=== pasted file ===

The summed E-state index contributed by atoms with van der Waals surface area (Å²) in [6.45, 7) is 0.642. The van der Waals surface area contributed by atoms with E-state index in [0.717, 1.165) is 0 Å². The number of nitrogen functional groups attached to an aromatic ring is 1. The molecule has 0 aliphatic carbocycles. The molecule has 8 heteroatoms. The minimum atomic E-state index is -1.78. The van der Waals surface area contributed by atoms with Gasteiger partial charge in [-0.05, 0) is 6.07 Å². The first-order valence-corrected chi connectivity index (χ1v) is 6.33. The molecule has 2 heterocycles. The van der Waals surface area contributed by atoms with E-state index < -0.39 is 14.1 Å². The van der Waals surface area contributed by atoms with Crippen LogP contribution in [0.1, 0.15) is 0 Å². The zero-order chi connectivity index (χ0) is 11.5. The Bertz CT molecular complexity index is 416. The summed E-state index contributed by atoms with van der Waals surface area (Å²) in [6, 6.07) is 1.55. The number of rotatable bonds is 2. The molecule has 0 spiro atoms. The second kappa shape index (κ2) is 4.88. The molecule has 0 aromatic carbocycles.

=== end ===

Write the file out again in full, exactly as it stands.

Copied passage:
The summed E-state index contributed by atoms with van der Waals surface area (Å²) in [6.45, 7) is 0.642. The van der Waals surface area contributed by atoms with E-state index in [0.717, 1.165) is 0 Å². The number of nitrogen functional groups attached to an aromatic ring is 1. The molecule has 0 aliphatic carbocycles. The molecule has 8 heteroatoms. The minimum atomic E-state index is -1.78. The van der Waals surface area contributed by atoms with Gasteiger partial charge in [-0.05, 0) is 6.07 Å². The first-order valence-corrected chi connectivity index (χ1v) is 6.33. The molecule has 2 heterocycles. The van der Waals surface area contributed by atoms with E-state index < -0.39 is 14.1 Å². The van der Waals surface area contributed by atoms with Crippen LogP contribution in [0.1, 0.15) is 0 Å². The zero-order chi connectivity index (χ0) is 11.5. The Bertz CT molecular complexity index is 416. The summed E-state index contributed by atoms with van der Waals surface area (Å²) in [6, 6.07) is 1.55. The number of rotatable bonds is 2. The molecule has 0 spiro atoms. The second kappa shape index (κ2) is 4.88. The molecule has 0 aromatic carbocycles.